Investing in technology startups is a high-stakes game. Your capital can grow into a fortune, or it may evaporate like a puddle on a hot day.
Still, the potential for those with cash to risk is difficult to overlook. Investment options are plentiful in Canada, says Jason Gray, managing general partner with Pioneer Fund, which invests in early-stage tech companies.
A recent report by PricewaterhouseCoopers shows that venture capital funding in Canada exceeded US$600-million for the first two quarters of 2018 for internet firms alone, almost exceeding investment for all of 2017.
Tech startups are attracting more cash for good reason, Mr. Gray says. “It’s an asset class where you can see significantly higher returns than you see in public markets.”
Here’s what potential investors should look for as they survey the industry.
Learn about the founders
Lots of entrepreneurs have great ideas for new products and services. But will they be successful?
Ideally, the founders have previous experience with a successful startup, says Sophie Forest, a managing partner at Brightspark, one of the longest running venture capital players in Canada.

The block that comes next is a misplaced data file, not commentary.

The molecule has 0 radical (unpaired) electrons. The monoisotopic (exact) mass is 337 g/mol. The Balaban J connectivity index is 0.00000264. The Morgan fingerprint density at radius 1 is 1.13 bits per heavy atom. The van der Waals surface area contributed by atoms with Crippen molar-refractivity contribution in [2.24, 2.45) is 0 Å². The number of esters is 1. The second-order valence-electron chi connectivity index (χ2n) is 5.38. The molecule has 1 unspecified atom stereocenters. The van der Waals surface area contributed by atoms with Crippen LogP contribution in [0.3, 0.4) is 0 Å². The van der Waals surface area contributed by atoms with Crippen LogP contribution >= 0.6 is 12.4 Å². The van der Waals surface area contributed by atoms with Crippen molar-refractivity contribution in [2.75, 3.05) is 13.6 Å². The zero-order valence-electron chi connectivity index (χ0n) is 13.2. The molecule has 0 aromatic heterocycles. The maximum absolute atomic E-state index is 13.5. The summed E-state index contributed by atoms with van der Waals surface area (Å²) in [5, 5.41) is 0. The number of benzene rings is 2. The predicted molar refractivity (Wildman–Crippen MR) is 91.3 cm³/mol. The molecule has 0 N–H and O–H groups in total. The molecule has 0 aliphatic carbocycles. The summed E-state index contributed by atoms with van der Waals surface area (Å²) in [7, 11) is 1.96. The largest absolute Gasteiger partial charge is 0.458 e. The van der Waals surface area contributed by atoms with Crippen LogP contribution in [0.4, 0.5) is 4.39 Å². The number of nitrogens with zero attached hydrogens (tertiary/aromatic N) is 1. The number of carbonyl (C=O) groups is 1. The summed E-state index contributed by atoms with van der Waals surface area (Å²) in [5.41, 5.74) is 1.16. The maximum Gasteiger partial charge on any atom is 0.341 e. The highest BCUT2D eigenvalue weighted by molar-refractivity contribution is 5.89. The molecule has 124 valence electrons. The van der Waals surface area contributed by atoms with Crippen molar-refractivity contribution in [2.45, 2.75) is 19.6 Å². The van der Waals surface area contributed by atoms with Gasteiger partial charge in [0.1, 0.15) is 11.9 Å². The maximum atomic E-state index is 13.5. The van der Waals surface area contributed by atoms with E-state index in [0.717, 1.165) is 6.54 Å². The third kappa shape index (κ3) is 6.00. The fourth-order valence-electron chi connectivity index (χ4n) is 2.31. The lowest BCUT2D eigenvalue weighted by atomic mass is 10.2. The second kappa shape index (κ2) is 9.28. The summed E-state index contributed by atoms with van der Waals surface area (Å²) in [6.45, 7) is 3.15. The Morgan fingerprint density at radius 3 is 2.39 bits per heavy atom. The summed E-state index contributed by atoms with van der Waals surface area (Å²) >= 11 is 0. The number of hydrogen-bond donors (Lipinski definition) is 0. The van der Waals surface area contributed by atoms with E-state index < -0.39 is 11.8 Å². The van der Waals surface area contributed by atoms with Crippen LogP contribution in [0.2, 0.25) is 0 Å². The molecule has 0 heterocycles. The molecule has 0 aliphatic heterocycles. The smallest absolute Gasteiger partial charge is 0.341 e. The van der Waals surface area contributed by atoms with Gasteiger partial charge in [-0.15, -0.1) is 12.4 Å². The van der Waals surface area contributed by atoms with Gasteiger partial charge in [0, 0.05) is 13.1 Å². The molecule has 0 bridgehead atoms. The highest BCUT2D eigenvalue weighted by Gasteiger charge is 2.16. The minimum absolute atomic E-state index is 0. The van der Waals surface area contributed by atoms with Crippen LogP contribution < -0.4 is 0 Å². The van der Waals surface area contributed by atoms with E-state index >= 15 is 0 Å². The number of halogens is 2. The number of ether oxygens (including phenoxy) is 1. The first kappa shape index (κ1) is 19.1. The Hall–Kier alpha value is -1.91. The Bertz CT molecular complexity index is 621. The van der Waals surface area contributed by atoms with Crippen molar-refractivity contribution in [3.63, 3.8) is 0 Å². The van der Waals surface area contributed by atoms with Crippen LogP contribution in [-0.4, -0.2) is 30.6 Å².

Or they have a long résumé working as a skilled employee in the industry. PhD-level expertise can also be an indicator of future success. “The one ‘must,’ however, is having an underlying drive making them like a bulldozer,” she says.
Investors in the high-tech field need to be able to determine the difference between an expert with meaningful market intelligence and a dodgy tech-preneur throwing around buzzwords, says Mark Skapinker, also a managing partner at Brightspark.
“They had better know what they’re talking about,” says Mr. Skapinker, a sector veteran.